The Wildstyle (Double Under) Decoration Method in Pilgrimages: A blog about wildstyle graffiti made by blake lethem, how he did his own graffiti and explanations of his techniques.
The Wildstyle(DU) is an original technique that was developed by blake lethem, which is basically the same as a big chopper but just with two underpasses. It looks very detailed and also has a strong color effect to it.
Basically, you place the first letter on top of the last one, then place a second letter on top of the first one, crossing over it with it’s shadow. This is called “du”. You then take this line or “du” and run it through your stencil again in a straight diagonal across the other way onto another wall. This creates a new “du”. You then repeat these steps until you have enough “dus” to fill up your whole canvas. This will give your piece a great bold pattern to it that’s hard to mess up!
If you want more information about this technique you can check out my website at http://www.blakelemtattoos.com/Home_Page_2.html for more info or email me at blee@blake
The Wildstyle (Double Under) Decoration Method in Pilgrimages: a blog about wildstyle graffiti made by blake lethem, how he did his own graffiti and explanations of his techniques.
As a kid I was always intrigued by the mysterious art form known as “wildstyle,” and when it was rediscovered in the mid-90’s by the likes of Dondi and Michaelangelo, I became obsessed with learning what I could about this new art form. Thusly, when I decided to eventually move out of my parents’ house, I decided to make a pilgrimage up to San Francisco to meet my idols.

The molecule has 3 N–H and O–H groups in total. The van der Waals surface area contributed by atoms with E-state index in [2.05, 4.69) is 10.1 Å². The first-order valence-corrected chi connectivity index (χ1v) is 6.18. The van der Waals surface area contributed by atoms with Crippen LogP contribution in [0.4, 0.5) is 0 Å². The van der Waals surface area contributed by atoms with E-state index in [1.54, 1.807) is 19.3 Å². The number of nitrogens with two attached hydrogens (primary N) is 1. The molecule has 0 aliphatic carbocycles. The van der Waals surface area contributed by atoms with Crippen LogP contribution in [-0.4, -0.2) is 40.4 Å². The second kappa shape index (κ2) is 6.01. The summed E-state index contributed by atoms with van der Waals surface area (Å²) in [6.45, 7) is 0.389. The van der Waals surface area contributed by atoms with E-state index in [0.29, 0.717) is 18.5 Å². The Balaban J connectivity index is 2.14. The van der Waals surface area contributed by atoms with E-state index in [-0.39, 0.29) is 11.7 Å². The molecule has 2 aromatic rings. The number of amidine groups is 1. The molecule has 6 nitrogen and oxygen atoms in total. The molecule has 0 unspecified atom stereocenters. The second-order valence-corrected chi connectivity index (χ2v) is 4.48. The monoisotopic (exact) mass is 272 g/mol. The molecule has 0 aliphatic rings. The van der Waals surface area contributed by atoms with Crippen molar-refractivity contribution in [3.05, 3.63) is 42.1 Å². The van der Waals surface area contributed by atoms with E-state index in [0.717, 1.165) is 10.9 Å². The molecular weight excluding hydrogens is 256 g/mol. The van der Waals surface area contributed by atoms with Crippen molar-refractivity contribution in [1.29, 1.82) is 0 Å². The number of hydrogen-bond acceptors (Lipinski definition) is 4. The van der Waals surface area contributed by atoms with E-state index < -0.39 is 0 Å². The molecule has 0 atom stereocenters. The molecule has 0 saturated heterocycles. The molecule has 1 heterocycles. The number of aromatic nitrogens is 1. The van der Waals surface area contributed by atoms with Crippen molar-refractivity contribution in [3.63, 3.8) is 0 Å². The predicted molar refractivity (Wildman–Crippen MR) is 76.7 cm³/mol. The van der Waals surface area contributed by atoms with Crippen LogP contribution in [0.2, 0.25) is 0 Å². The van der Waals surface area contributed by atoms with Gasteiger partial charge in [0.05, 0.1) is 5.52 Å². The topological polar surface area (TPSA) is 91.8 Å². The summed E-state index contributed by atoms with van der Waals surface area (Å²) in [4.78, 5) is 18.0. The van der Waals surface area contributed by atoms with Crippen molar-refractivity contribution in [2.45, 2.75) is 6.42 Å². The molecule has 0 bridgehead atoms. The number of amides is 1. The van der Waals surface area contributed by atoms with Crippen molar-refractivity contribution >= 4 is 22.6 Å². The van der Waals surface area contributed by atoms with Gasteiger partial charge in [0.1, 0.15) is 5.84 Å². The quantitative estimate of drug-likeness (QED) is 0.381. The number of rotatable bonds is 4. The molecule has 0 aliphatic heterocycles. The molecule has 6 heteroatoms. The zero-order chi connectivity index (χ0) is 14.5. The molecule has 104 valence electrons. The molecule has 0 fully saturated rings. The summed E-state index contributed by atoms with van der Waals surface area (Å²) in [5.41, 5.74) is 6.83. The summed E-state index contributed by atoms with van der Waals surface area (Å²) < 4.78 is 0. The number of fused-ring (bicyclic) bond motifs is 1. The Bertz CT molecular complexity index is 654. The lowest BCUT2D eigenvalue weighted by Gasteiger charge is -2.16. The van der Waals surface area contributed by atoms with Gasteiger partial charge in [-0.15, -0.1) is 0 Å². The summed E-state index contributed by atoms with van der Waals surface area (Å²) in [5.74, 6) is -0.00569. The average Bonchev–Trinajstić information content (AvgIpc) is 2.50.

I had joined the Army at 15, and upon completing basic training was assigned to Ft. Lee, Virginia as an infantryman. After 4 months at Ft. Lee, I was transferred to Ft. Jackson, South Carolina where we spent 4 more months on the range shooting guns at paper targets. I found living in South Carolina to be quite boring but not life threatening so I didn’t mind it much.
Then, at 18 years old, I found myself being shipped off to Germany for 3 years of active duty which meant that even though I was no longer in high school anymore, that didn’t stop me from being placed as a corpor
A blog entitled “The Wildstyle (Double Under) Decoration Method in Pilgrimages” provides a very nice example of this kind of stuff. The blog is a kind of guidebook for how to do your own graffiti, and someone who’s interested in doing graffiti can learn a lot from taking the time to read it. I particularly like the way in which the author explains his own art:
This is an example of painting your name into other people’s work. I like to use this technique when I’m going somewhere where I don’t know anybody, because it’s a good way to get attention without being annoying. When I’m traveling, I don’t have time for pushing my work in the local community, but if I come across some really cool stuff, then that’s something that deserves getting my name on it.
You need to know the Wildstyle (Double Under) Decoration Method to do this. It is a simple, fast and stylish way to do graffiti. The key thing is to take your time, not rush it and make sure you get it right.